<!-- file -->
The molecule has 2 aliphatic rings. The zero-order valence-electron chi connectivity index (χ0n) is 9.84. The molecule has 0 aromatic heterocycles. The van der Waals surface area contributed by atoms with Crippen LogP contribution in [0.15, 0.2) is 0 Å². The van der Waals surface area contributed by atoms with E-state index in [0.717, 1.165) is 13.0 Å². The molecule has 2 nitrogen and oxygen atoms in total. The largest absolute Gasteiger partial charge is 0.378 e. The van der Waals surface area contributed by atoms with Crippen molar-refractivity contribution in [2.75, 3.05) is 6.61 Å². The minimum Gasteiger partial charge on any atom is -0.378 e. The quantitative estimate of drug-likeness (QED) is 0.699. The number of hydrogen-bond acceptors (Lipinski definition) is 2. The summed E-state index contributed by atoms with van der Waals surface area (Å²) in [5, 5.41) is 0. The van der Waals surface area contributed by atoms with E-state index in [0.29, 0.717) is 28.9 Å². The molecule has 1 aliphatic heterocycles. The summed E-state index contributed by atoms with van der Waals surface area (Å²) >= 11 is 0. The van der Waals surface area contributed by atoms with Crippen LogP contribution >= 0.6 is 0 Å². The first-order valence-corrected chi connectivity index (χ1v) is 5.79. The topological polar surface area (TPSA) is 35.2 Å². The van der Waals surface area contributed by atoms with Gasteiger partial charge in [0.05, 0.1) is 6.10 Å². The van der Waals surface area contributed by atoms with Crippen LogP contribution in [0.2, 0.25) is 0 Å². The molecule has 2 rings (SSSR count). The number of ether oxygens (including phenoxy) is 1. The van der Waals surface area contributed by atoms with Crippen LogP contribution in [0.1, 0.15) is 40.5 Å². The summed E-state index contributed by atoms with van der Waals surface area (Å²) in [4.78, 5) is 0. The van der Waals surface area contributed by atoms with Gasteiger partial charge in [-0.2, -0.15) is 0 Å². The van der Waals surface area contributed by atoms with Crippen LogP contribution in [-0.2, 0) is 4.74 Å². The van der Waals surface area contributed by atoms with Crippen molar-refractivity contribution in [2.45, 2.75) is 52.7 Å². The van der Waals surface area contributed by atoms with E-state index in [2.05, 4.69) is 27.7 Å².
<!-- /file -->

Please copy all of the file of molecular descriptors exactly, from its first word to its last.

The molecule has 2 aliphatic rings. The zero-order valence-electron chi connectivity index (χ0n) is 9.84. The molecule has 0 aromatic heterocycles. The van der Waals surface area contributed by atoms with Crippen LogP contribution in [0.15, 0.2) is 0 Å². The van der Waals surface area contributed by atoms with E-state index in [0.717, 1.165) is 13.0 Å². The molecule has 2 nitrogen and oxygen atoms in total. The largest absolute Gasteiger partial charge is 0.378 e. The van der Waals surface area contributed by atoms with Crippen molar-refractivity contribution in [2.75, 3.05) is 6.61 Å². The minimum Gasteiger partial charge on any atom is -0.378 e. The quantitative estimate of drug-likeness (QED) is 0.699. The number of hydrogen-bond acceptors (Lipinski definition) is 2. The summed E-state index contributed by atoms with van der Waals surface area (Å²) in [5, 5.41) is 0. The van der Waals surface area contributed by atoms with E-state index in [0.29, 0.717) is 28.9 Å². The molecule has 1 aliphatic heterocycles. The summed E-state index contributed by atoms with van der Waals surface area (Å²) >= 11 is 0. The van der Waals surface area contributed by atoms with Crippen LogP contribution >= 0.6 is 0 Å². The first-order valence-corrected chi connectivity index (χ1v) is 5.79. The topological polar surface area (TPSA) is 35.2 Å². The van der Waals surface area contributed by atoms with Gasteiger partial charge in [0.05, 0.1) is 6.10 Å². The van der Waals surface area contributed by atoms with Crippen LogP contribution in [0.2, 0.25) is 0 Å². The molecule has 2 rings (SSSR count). The number of ether oxygens (including phenoxy) is 1. The van der Waals surface area contributed by atoms with Crippen LogP contribution in [0.1, 0.15) is 40.5 Å². The summed E-state index contributed by atoms with van der Waals surface area (Å²) in [4.78, 5) is 0. The van der Waals surface area contributed by atoms with Gasteiger partial charge in [-0.2, -0.15) is 0 Å². The van der Waals surface area contributed by atoms with Crippen LogP contribution in [-0.2, 0) is 4.74 Å². The van der Waals surface area contributed by atoms with Crippen molar-refractivity contribution in [2.45, 2.75) is 52.7 Å². The van der Waals surface area contributed by atoms with E-state index in [2.05, 4.69) is 27.7 Å².